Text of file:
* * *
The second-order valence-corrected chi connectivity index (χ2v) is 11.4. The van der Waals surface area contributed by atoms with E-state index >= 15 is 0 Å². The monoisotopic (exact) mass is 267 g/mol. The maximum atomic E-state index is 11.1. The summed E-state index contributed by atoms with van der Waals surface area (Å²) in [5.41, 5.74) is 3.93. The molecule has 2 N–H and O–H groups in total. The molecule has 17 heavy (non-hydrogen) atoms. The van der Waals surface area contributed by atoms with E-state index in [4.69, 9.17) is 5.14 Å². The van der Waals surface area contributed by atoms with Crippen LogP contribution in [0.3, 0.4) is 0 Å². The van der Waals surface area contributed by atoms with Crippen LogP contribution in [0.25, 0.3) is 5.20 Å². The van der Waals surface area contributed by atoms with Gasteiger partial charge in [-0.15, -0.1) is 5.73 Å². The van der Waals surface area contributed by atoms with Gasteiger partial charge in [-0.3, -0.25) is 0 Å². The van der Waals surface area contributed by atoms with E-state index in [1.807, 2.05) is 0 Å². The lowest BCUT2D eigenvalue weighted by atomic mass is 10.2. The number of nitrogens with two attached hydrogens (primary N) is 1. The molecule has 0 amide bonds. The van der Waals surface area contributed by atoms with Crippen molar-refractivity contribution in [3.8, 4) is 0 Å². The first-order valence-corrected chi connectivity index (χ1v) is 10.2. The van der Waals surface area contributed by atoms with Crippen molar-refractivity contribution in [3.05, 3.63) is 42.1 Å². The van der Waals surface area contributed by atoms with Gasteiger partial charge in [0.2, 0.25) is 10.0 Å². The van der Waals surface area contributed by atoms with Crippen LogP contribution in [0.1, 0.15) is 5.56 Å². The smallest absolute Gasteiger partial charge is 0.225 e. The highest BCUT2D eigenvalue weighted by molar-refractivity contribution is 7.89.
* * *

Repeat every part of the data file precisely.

The second-order valence-corrected chi connectivity index (χ2v) is 11.4. The van der Waals surface area contributed by atoms with E-state index >= 15 is 0 Å². The monoisotopic (exact) mass is 267 g/mol. The maximum atomic E-state index is 11.1. The summed E-state index contributed by atoms with van der Waals surface area (Å²) in [5.41, 5.74) is 3.93. The molecule has 2 N–H and O–H groups in total. The molecule has 17 heavy (non-hydrogen) atoms. The van der Waals surface area contributed by atoms with E-state index in [4.69, 9.17) is 5.14 Å². The van der Waals surface area contributed by atoms with Crippen LogP contribution in [0.3, 0.4) is 0 Å². The van der Waals surface area contributed by atoms with Crippen LogP contribution in [0.25, 0.3) is 5.20 Å². The van der Waals surface area contributed by atoms with Gasteiger partial charge in [-0.15, -0.1) is 5.73 Å². The van der Waals surface area contributed by atoms with Gasteiger partial charge in [-0.3, -0.25) is 0 Å². The van der Waals surface area contributed by atoms with E-state index in [1.807, 2.05) is 0 Å². The lowest BCUT2D eigenvalue weighted by atomic mass is 10.2. The number of nitrogens with two attached hydrogens (primary N) is 1. The molecule has 0 amide bonds. The van der Waals surface area contributed by atoms with Crippen molar-refractivity contribution in [3.8, 4) is 0 Å². The first-order valence-corrected chi connectivity index (χ1v) is 10.2. The van der Waals surface area contributed by atoms with Crippen molar-refractivity contribution in [3.05, 3.63) is 42.1 Å². The van der Waals surface area contributed by atoms with Gasteiger partial charge in [0.2, 0.25) is 10.0 Å². The van der Waals surface area contributed by atoms with Crippen LogP contribution in [0.1, 0.15) is 5.56 Å². The smallest absolute Gasteiger partial charge is 0.225 e. The highest BCUT2D eigenvalue weighted by molar-refractivity contribution is 7.89.